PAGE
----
Teaching law at a law school approved by the American Bar Association;
Service as a judge in a federal, state, territorial or local court of record;
Service as a judicial law clerk; or,
Service as corporate counsel.
For the purposes of this rule, the active practice of law shall not include work that, as undertaken, constituted the unauthorized practice of law in the jurisdiction in which it was performed or in the jurisdiction in which the clients receiving the unauthorized services were located.
An applicant who has failed a bar examination administered in Arkansas within five years of the date of filing an application under this rule shall not be eligible for admission on motion.
Proceedings under this rule shall be governed by the relevant provisions of Rule XIII of these rules. Further, the applicant must complete the Petition and Oath and file same with the Clerk of the Supreme Court along with required fees within one year of the date of certification of eligibility for admission. Failure to do so will extinguish the application and forfeit the fee and the applicant will be required to file a new application and pay another fee if the applicant wishes to proceed to secure admission.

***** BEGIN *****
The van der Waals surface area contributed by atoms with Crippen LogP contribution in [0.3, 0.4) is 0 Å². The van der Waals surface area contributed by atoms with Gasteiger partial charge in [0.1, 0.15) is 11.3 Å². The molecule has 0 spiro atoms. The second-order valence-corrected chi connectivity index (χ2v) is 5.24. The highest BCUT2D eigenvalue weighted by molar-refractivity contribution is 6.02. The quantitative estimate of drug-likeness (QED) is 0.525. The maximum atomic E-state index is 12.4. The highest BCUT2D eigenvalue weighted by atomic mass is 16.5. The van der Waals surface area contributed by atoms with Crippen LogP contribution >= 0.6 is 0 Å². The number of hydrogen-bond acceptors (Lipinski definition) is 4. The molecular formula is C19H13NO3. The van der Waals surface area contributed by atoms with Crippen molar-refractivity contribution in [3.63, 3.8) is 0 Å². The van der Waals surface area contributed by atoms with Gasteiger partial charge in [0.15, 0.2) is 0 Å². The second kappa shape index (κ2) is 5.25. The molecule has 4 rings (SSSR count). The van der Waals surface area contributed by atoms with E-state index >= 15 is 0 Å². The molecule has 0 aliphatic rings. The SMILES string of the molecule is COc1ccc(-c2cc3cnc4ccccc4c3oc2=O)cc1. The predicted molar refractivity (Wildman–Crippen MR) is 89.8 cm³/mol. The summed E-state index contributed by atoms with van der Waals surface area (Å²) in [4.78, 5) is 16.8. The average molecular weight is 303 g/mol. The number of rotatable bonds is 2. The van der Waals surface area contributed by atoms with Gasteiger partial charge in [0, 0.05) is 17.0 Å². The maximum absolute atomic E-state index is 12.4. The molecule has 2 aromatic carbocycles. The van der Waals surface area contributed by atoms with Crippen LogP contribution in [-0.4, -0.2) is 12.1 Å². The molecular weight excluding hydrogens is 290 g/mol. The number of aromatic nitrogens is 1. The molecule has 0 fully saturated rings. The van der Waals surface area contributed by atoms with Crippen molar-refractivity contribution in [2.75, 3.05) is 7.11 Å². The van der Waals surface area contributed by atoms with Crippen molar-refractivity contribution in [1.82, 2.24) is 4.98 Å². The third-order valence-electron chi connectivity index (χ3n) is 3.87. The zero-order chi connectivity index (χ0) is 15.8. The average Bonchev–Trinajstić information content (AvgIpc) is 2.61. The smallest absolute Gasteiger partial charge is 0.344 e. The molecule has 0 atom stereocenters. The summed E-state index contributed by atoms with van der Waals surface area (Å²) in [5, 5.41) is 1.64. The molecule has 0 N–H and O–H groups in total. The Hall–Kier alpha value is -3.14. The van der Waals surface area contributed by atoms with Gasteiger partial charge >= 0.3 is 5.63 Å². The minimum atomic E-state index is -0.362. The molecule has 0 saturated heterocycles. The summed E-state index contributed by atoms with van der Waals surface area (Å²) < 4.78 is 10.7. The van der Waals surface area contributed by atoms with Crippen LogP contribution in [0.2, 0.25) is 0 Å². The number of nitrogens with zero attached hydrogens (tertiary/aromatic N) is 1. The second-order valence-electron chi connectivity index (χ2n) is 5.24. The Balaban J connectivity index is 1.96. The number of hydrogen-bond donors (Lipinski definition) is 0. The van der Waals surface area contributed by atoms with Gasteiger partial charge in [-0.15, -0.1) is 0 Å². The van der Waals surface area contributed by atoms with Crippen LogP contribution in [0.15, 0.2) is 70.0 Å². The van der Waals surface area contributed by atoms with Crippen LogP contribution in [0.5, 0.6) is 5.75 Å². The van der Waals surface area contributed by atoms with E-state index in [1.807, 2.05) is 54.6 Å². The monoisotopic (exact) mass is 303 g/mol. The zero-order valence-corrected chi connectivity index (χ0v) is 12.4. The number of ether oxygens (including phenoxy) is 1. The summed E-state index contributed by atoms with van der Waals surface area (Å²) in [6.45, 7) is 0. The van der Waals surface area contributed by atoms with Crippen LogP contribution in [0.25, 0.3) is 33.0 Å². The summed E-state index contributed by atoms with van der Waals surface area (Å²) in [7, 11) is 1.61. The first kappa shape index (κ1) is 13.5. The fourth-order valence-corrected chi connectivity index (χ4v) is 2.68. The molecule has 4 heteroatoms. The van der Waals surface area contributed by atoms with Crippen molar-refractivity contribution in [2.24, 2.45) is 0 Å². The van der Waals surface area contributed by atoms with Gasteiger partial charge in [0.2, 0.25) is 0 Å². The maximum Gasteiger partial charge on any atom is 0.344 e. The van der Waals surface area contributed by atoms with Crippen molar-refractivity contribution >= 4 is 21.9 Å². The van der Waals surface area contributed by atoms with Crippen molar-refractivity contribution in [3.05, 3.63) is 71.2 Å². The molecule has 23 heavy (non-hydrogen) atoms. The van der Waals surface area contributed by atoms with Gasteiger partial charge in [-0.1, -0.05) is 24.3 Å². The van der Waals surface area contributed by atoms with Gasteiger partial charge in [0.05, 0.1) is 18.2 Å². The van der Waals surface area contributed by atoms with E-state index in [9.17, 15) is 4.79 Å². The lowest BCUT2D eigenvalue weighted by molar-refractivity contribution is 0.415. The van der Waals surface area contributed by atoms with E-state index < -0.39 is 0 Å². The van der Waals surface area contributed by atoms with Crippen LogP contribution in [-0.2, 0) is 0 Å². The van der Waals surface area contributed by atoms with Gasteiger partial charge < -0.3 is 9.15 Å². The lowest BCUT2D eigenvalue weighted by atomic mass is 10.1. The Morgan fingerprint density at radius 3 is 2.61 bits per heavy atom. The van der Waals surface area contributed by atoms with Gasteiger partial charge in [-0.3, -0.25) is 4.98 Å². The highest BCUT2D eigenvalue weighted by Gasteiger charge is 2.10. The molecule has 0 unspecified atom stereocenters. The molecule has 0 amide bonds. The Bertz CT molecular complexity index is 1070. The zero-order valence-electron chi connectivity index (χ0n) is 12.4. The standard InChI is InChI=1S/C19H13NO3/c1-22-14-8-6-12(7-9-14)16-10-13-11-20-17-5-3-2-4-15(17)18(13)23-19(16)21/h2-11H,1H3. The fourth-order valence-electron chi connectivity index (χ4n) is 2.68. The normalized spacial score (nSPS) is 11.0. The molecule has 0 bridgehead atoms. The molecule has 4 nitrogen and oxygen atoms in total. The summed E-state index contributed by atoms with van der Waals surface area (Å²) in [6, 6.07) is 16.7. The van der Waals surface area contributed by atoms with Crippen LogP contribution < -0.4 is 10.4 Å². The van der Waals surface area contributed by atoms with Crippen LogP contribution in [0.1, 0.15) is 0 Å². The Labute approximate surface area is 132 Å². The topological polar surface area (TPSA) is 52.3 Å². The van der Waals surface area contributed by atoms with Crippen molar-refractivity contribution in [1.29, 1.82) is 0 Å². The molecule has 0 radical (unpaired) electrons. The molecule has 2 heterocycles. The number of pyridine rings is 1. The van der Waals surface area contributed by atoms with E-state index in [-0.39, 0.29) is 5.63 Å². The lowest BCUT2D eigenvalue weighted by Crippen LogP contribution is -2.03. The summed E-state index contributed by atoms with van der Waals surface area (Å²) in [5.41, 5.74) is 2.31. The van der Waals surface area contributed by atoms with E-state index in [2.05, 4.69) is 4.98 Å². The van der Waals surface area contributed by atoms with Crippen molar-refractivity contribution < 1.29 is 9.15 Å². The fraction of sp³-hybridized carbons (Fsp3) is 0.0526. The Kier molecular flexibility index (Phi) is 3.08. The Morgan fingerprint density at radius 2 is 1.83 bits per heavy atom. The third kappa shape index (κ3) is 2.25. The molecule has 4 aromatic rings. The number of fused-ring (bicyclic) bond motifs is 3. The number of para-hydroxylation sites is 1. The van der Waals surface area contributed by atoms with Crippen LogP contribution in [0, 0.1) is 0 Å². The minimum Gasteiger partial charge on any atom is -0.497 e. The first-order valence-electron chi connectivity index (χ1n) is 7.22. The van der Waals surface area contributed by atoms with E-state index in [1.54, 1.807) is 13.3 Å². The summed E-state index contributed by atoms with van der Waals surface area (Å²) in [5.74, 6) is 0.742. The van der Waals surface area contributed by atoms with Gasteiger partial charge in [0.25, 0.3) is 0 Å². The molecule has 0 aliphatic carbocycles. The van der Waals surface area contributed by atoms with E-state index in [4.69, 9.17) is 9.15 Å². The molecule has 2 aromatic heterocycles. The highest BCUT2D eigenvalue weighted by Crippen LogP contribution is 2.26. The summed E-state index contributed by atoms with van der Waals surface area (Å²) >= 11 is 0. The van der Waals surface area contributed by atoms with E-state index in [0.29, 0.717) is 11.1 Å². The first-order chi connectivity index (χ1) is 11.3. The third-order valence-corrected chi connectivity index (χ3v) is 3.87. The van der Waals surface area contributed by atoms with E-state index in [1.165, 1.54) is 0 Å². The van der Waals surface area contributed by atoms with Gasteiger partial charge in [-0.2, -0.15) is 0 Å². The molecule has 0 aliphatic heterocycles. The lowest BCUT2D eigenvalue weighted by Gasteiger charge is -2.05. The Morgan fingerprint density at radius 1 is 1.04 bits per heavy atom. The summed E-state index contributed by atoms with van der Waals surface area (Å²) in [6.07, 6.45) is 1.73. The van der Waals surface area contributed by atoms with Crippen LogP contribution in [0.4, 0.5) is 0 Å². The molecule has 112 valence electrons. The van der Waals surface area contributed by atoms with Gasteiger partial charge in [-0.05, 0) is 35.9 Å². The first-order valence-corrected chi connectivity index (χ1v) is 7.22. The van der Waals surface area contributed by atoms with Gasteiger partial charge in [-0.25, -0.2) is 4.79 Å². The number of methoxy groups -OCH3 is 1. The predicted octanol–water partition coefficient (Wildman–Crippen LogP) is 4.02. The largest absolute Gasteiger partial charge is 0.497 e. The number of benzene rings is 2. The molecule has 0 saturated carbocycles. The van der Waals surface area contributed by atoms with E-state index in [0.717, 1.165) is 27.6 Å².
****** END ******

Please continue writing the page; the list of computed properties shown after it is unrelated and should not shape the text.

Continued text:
Upon request of the Executive Secretary, where an application has been pending for more than one year, the Board may cancel the pending application, after appropriate notice to the applicant, and forfeit the fee and require the applicant to submit a new application and pay another fee in order to proceed.
(Adopted by Per Curiam February 26, 2004, effective October 1, 2004; amended by Per Curiam, November 15, 2007; amended by Per Curiam, May 29, 2008; amended by Per Curiam October 9, 2008.)

Appendix ラ Rules Governing Admission to the Bar Regulations
Subsequent to an examination, an applicant may not have access to copies of his or her answers.
A passing score under this rule shall remain valid for a period of one (1) year after its determination, or a final vote of the Board on admissibility of the applicant, whichever is earlier, subject to the following exceptions:
In the event of Board denial of initial admission, followed by an appeal to the Arkansas Supreme Court pursuant to Rule XIII of these rules, or other litigation challenging such denial, the examination score shall remain valid until the conclusion of the appeal or litigation; or,